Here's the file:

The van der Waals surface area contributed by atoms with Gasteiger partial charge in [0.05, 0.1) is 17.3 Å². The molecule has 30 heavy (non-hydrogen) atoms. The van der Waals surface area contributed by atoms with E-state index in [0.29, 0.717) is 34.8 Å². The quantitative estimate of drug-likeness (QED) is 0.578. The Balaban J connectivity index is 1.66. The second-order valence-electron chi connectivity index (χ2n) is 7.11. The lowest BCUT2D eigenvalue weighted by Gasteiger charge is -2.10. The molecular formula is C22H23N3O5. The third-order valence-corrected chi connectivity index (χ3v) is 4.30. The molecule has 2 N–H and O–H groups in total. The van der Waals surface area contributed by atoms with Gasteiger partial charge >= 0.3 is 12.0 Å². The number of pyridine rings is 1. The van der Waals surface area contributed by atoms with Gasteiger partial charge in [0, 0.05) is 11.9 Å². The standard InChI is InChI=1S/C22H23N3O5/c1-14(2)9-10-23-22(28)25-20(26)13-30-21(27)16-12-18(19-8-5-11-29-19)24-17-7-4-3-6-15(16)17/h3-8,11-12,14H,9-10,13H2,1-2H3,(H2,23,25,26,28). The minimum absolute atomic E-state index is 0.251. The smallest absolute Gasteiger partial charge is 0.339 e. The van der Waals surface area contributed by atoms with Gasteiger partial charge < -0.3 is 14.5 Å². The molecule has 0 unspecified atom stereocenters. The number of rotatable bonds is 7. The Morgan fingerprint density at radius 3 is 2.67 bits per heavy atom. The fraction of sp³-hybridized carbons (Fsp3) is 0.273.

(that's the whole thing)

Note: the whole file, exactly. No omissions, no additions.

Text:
The van der Waals surface area contributed by atoms with Gasteiger partial charge in [0.05, 0.1) is 17.3 Å². The molecule has 30 heavy (non-hydrogen) atoms. The van der Waals surface area contributed by atoms with E-state index in [0.29, 0.717) is 34.8 Å². The quantitative estimate of drug-likeness (QED) is 0.578. The Balaban J connectivity index is 1.66. The second-order valence-electron chi connectivity index (χ2n) is 7.11. The lowest BCUT2D eigenvalue weighted by Gasteiger charge is -2.10. The molecular formula is C22H23N3O5. The third-order valence-corrected chi connectivity index (χ3v) is 4.30. The molecule has 2 N–H and O–H groups in total. The van der Waals surface area contributed by atoms with Gasteiger partial charge >= 0.3 is 12.0 Å². The number of pyridine rings is 1. The van der Waals surface area contributed by atoms with Gasteiger partial charge in [0, 0.05) is 11.9 Å². The standard InChI is InChI=1S/C22H23N3O5/c1-14(2)9-10-23-22(28)25-20(26)13-30-21(27)16-12-18(19-8-5-11-29-19)24-17-7-4-3-6-15(16)17/h3-8,11-12,14H,9-10,13H2,1-2H3,(H2,23,25,26,28). The minimum absolute atomic E-state index is 0.251. The smallest absolute Gasteiger partial charge is 0.339 e. The van der Waals surface area contributed by atoms with Gasteiger partial charge < -0.3 is 14.5 Å². The molecule has 0 unspecified atom stereocenters. The number of rotatable bonds is 7. The Morgan fingerprint density at radius 3 is 2.67 bits per heavy atom. The fraction of sp³-hybridized carbons (Fsp3) is 0.273.